Christie was clearly flattered by the GOP’s persistence, but declined to run for president. He instead became a fierce advocate for Mitt Romney’s campaign. He was so effective in the role that many analysts viewed him as a likely frontrunner for the vice presidency. He even seemed receptive to the idea in interviews. It wasn’t to be, however. Congressman Paul Ryan eventually received the nod, and according to The Politico, the decision may not have sat so well with Christie. Christie was reportedly Mitt Romney’s first choice for the VP slot, with some inside the governor’s camp believing that he had been led on quite strongly as the likely pick.
Reviewing Christie’s demeanor following the Ryan selection compels one to wonder if the governor’s feelings had been hurt, similarly to how Schwarzenegger’s were, back in 2005. There was definitely a tamping down of his customary praise for Romney. At the Republican National Convention, Christie’s delivery came across more like a stump speech in support of his own future political aspirations than it did support for Romney or even the party platform.
Weeks later, Christie’s abundance of praise for President Obama, in the wake of Hurricane Sandy, was perceived as a symbolic gesture that went beyond just a simple display of bipartisan solidarity. Christie seemed to enjoy sharing the spotlight with the president too, the association of which earned him rare accolades from the mainstream media and even his longtime musical idol (but political foe), Bruce Springsteen.
Some Republicans were not amused, citing Christie’s needless bolstering of the president’s image as one of the reasons Mitt Romney lost the election. While the display lost Christie some capital within the GOP, he gained some new found acceptance from the media. Whether it was due to those friendly images with the president, or his willingness to stick his thumb in the eye of his political party, coverage of him became more favorable, and not only from the press. Saturday Night Live invited him on for a guest appearance. Barbara Walters named him one of her Ten Most Fascinating People for her annual television special.
Christie earned media praise again this week when he went off an a colorful public tirade over House Speaker John Boehner’s decision to dismantle a vote on a pork-filled, federal aid package for the Hurricane Sandy recovery. The condemnation was odd, especially from Christie who has made a name for himself as a champion of fiscal responsibility. For him to call into question the moral decency of a man for applying some brakes to a bill because it included billions of taxpayer dollars allocated to interests that had absolutely nothing to do with Sandy…Well, let’s just say it was a bit unsettling.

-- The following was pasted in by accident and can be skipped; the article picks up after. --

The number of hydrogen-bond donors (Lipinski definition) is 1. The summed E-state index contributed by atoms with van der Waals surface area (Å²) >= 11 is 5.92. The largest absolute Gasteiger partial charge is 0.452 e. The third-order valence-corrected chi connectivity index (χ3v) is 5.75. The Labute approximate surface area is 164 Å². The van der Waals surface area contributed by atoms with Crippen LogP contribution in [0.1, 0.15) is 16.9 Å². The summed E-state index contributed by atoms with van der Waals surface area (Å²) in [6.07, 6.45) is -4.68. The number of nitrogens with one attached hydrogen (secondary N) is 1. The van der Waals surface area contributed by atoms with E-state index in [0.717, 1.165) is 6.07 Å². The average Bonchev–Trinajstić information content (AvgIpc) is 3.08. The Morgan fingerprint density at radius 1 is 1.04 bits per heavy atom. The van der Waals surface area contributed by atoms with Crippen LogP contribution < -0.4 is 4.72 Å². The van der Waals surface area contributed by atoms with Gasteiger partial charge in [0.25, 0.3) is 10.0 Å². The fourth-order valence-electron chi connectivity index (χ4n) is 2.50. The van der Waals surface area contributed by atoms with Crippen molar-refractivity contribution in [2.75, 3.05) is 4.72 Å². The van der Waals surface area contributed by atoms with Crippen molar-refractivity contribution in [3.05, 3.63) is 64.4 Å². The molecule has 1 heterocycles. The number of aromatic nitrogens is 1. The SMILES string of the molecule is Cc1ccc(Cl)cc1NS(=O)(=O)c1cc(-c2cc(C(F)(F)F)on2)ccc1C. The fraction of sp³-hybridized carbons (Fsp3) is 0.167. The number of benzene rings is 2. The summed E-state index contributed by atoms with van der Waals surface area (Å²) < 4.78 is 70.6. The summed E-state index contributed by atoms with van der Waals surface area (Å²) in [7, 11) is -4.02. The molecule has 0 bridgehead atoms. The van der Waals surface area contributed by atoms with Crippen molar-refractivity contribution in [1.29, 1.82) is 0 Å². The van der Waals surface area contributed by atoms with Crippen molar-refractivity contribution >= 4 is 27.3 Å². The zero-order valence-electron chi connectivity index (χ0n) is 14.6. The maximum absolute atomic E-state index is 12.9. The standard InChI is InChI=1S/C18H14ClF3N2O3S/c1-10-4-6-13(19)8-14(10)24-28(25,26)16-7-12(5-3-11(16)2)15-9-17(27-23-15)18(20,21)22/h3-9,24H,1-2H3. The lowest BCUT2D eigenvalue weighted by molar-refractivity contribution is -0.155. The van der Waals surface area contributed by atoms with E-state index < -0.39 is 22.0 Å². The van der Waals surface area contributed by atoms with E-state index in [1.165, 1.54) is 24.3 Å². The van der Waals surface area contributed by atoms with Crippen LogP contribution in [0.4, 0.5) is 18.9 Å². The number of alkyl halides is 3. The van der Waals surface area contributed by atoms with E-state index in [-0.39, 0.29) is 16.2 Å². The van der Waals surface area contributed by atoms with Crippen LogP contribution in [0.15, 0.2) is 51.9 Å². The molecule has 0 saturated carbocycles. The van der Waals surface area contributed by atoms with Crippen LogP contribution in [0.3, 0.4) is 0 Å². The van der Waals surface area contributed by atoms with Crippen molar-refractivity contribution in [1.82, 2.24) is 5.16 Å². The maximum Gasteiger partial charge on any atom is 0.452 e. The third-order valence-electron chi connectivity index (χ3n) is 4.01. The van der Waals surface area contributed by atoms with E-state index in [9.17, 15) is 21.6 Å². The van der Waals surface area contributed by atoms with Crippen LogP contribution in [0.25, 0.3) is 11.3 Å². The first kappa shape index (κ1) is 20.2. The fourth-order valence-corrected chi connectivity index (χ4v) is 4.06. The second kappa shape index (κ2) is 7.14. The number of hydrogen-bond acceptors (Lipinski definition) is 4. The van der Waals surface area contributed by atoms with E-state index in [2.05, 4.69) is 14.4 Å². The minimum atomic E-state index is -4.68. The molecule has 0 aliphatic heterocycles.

I understand that any governor of a state obviously wants to appear to his constituency as if he’s doing everything possible for them during a hard time, but there certainly seems to be a transformation going on with Christie. Just a year ago, he was the guy calling for a raise in the eligibility-age of our country’s entitlement programs in order to deal with our country’s debt problem. Just a few months ago, we was the guy calling for all Americans to share the sacrifice of a desperately needed reduction in our government’s spending levels.
Now, he’s the guy declaring that politicians who have the nerve to display some fiscal restraint when it comes to pork-riddled legislation are “selfish” and “disgusting”? That’s the kind of thing that Democrats do. Such sanctimony will earn him applause from his new admirers in the media, but as a citizen of this country who recognizes our serious economic problems and thinks there’s something special in Christie, it’s pretty discouraging.
My hope is that Christie is only guilty of hypocrisy, but my fear is that he’s headed in the direction of Arnold Schwarzenegger – a comparison I would have never even considered just a few months ago. Wanting to be liked is natural human trait, but it takes a strong, principled leader to do the right things, even when they’re not politically popular. Christie has shown bold, principled leadership thus far in his term as governor – far more than Schwarzenegger ever did. If he can manage to keep that discipline, and fight back the urge to turn into a publicity-hungry, self-righteous politician, I think he can play a far more significant role in our nation ‘s history than the one he’s established thus far.
This country needs people like the Chris Christie of a few months ago. It doesn’t need another celebrity.
Copyright © 2013 BernardGoldberg.com